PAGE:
Limit the number of interviewers

When the whole team interviews a sole candidate, they are likely to get a lot of unclear answers from a stressed-out interviewee. Limit the number of interviewers to one active and one passive. The ideal option is one-on-one meetings, preferably 30 minutes at the most.  

Limit the time

There is no need to spend hours asking infinite lists of questions to figure out if a candidate is a match. Harvard business review highlights the importance of seeking “signs of the candidate's ‘curiosity, insight, engagement, and determination,’” which is more than enough to make the candidate the right person to fit the position.

Ask for solutions

As an interviewer, the best questions to ask are those that pose a problem requiring a solution. These questions help the hiring team see the way a person thinks. Simple, straightforward answers also highlight the candidate’s previous experience and ability to handle situations. You can determine the interviewee’s competence by asking them to complete simple, practical tasks or strategies. It helps to imagine you are hiring a chef for a Michelin-star restaurant. In this case, you would want a cook who can make even a plain dish shine. Likewise, use this principle for any position you are trying to fill.

Mind the cultural fit

Successful hiring is more than simply recruiting a person with the right skills. Pay attention to the candidate's reactions and even the words they choose because these are good indicators of whether the candidate will be comfortable in your company’s environment. 

The key markers here include the ability to work independently and in teams. Is the candidate an ethical planner or a quick decision-maker? If the person likes the company, they will likely adapt to its culture and accept it. The question is whether they can adjust and work with others.

Sell the position

Once you’ve talked with the person, verified any information, and asked the questions you wanted to, it's high time to decide whether it's worth pushing the process further. If you believe this person is worth the open position, don't hesitate to tell them more and try to persuade them as to why it's a great opportunity. The key here is to avoid giving too radiant a description of the job or the company. Otherwise, it could look too desperate from the hiring side, and the potential employee might doubt taking the opportunity. Set the tone, catch the conversation wave, and try to discuss the opportunity’s perks. Make this process as natural as possible.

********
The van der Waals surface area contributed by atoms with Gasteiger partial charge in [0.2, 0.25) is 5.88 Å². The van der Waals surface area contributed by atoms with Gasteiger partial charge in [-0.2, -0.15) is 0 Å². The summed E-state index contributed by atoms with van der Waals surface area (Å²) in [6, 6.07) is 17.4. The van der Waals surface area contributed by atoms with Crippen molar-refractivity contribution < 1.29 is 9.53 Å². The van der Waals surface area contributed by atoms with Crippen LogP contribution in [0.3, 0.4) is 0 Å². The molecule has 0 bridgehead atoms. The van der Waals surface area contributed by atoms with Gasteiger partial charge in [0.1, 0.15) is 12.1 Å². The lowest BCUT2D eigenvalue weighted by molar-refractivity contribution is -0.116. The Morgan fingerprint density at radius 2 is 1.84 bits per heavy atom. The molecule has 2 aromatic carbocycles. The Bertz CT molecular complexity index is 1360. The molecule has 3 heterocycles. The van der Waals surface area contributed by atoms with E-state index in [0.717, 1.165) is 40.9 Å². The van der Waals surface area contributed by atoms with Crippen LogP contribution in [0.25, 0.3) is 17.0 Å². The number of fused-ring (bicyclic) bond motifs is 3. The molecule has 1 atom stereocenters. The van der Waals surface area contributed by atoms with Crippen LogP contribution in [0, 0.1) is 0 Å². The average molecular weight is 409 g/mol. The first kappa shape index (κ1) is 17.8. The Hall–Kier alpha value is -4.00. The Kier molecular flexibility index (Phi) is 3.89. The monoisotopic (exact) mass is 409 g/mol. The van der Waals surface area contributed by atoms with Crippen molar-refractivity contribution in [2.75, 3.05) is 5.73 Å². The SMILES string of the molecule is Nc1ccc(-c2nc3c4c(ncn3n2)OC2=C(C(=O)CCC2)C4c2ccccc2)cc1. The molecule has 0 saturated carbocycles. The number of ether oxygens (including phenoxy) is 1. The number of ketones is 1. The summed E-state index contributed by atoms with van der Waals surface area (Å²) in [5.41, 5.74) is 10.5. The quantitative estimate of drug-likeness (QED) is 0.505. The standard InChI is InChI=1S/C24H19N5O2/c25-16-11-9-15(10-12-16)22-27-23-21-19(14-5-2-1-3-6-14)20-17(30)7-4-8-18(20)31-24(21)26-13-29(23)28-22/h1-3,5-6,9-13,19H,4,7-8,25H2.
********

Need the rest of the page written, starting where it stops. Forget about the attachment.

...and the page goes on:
The Hiring Manager's Interview “Don’ts” 

After a pretty long list of “do’s,” we’d be remiss not to point out some “don’ts” in the hiring process. Here's a brief list of things to avoid doing while interviewing candidates.

Don’t ask personal questions 

Ensure all questions directly relate to the job. Don't ask any personal questions about family status or number of children. Anything about race or religion is off limits as well. Avoid making notes on anything regarding personal appearance, such as rings, tattoos, etc. From the law's point of view, this is likely to be considered discriminatory.

Don’t inquire about free work

If you are about to ask a candidate to complete a work-related task, you'd better forget about it quickly! All work should be paid work. But you may ask, “How can I see the candidate in action?” or, “What is the right way to give a test task?” The answer is simple: ask questions related to milestones and general project knowledge to ensure the candidate knows the tools and processes needed to get the job done. 

Any extended task that demands hours of work is something that only a rare candidate would do for free. Most job seekers will not be happy about such a request and leave negative feedback online that will likely impact the company's reputation.

Don’t “stress check” the candidate

Sometimes interviewing teams can ask rapid-fire questions of various complexity to check the candidate’s stress resistance. This approach leads to nothing good, as the candidate will likely feel bewildered and quickly decide it's not the best workplace for them.

Don’t burn bridges

Not all candidates are top-notch professionals. Treat all job seekers equally and with respect. Avoid badmouthing or bullying; instead, focus on providing support and "sandwich" feedback (a technique comprising offering praise, followed by a critique, and ending with more praise). A positive tone might encourage a candidate to grow professionally and come back with more experience in the future.

Interviews involve a lot of planning, analysis, and dedication. To evaluate a candidate's eligibility, it's worth paying attention to three basic things: skill set, experience, and cultural fit. By searching for a candidate that will match the position best, you lay the foundation of future collaboration that will make your project shine.

Subscribe to Careerist Digest to stay tuned!

Careerist guarantee your privacy. Read our terms and conditions